A Social Sciences Perspective of Academic Research in Management

This information is for the 2020/21 session.

Teacher responsible

Prof Naufel Vilcassim NAB 4.38

Head of the Doctoral Programme 


This course is compulsory on the MPhil/PhD in Management - Information Systems and Innovation, MRes/PhD in Management (Employment Relations and Human Resources), MRes/PhD in Management (Marketing) and MRes/PhD in Management (Organisational Behaviour). This course is not available as an outside option.

Course content

The Seminar runs across all Management PhD Programmes and is a compulsory course for all students in the first year of their PhD.

Using the classic text by Kuhn, you will be introduced to the nature of scientific enquiry in the social sciences.

In addition, you will be given the opportunity to engage with and appreciate research in other Management subject areas in order to understand some of the major streams of research (i.e. what is Micro OB vs. Macro OB, or Consumer Behaviour vs Modelling research in Marketing, researching formal and informal rules and their effects, etc).

The Seminar series will also develop your academic presentation skills by requiring you to present a paper from outside your direct area of expertise and apply the insights gained from the first two parts of the course.

The seminars will cover the following topics:

1. Thomas Kuhn's The Structure of Scientific Revolutions: 50th Anniversary Edition

2. Conducting Research in Management

i. data analysis and interpretation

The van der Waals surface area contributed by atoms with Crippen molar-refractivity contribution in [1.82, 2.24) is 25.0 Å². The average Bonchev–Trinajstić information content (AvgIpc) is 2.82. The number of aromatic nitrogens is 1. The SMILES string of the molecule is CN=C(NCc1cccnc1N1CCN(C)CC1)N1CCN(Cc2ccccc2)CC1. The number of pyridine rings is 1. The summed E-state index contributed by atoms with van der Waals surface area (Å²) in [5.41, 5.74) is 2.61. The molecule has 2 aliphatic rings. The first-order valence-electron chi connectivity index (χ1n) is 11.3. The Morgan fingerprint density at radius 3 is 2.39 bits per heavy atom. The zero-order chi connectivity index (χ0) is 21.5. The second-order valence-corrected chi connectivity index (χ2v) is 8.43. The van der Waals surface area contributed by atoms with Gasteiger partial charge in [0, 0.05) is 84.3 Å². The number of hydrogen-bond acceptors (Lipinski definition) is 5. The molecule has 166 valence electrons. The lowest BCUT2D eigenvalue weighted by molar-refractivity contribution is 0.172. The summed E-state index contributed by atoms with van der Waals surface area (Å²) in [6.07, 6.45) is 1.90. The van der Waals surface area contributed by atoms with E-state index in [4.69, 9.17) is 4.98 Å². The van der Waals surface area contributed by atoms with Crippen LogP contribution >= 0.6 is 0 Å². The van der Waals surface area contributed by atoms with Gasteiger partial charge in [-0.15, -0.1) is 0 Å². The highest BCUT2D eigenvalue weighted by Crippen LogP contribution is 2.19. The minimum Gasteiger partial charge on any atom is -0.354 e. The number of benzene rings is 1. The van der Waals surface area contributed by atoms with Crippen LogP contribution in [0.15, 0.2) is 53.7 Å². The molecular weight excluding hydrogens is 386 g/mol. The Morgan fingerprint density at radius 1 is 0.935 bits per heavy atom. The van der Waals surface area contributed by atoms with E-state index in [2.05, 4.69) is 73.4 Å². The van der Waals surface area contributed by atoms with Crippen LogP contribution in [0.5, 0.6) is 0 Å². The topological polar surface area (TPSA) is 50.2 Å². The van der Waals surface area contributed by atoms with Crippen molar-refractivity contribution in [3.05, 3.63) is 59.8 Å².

ii. a) inferring causality including what we can learn from experimental data and its limitations

b)  ethics of experimental research including issues applicable in  conflict/contested situations

c)  causal inference from non-experimental data

iii. quantitative and qualitative research methods and the implications of ‘big data’

iv. measurement and survey designs

v. neuro/physiological approaches: EEG, fMRI, Galvanic/Skin Response, Eye-Tracking, etc.

vi. the important role of technology within the context of increasing sophistication of socio-technical arrangements, for example, understanding the social processes in technological disruptions, distributed innovation processes, and digital platforms.  


20 hours of seminars in the MT.

This year, some or all of this teaching will be delivered through a combination of seminars online and/or physically distanced settings.

Indicative reading

  • Thomas S Kuhn: The Structure of Scientific Revolutions: 50th Anniversary Edition

accompanied by

  • John Preston: Kuhn’s The Structure of Scientific Revolutions: A Reader’s Guide 

Important information in response to COVID-19

Please note that during 2020/21 academic year some variation to teaching and learning activities may be required to respond to changes in public health advice and/or to account for the situation of students in attendance on campus and those studying online during the early part of the academic year. For assessment, this may involve changes to mode of delivery and/or the format or weighting of assessments. Changes will only be made if required and students will be notified about any changes to teaching or assessment plans at the earliest opportunity.

Key facts

Department: Management

Total students 2019/20: Unavailable

Average class size 2019/20: Unavailable

Value: Non-credit bearing

Guidelines for interpreting course guide information

Personal development skills

  • Self-management
  • Team working
  • Problem solving
  • Application of information skills
  • Communication
  • Application of numeracy skills
  • Commercial awareness
  • Specialist skills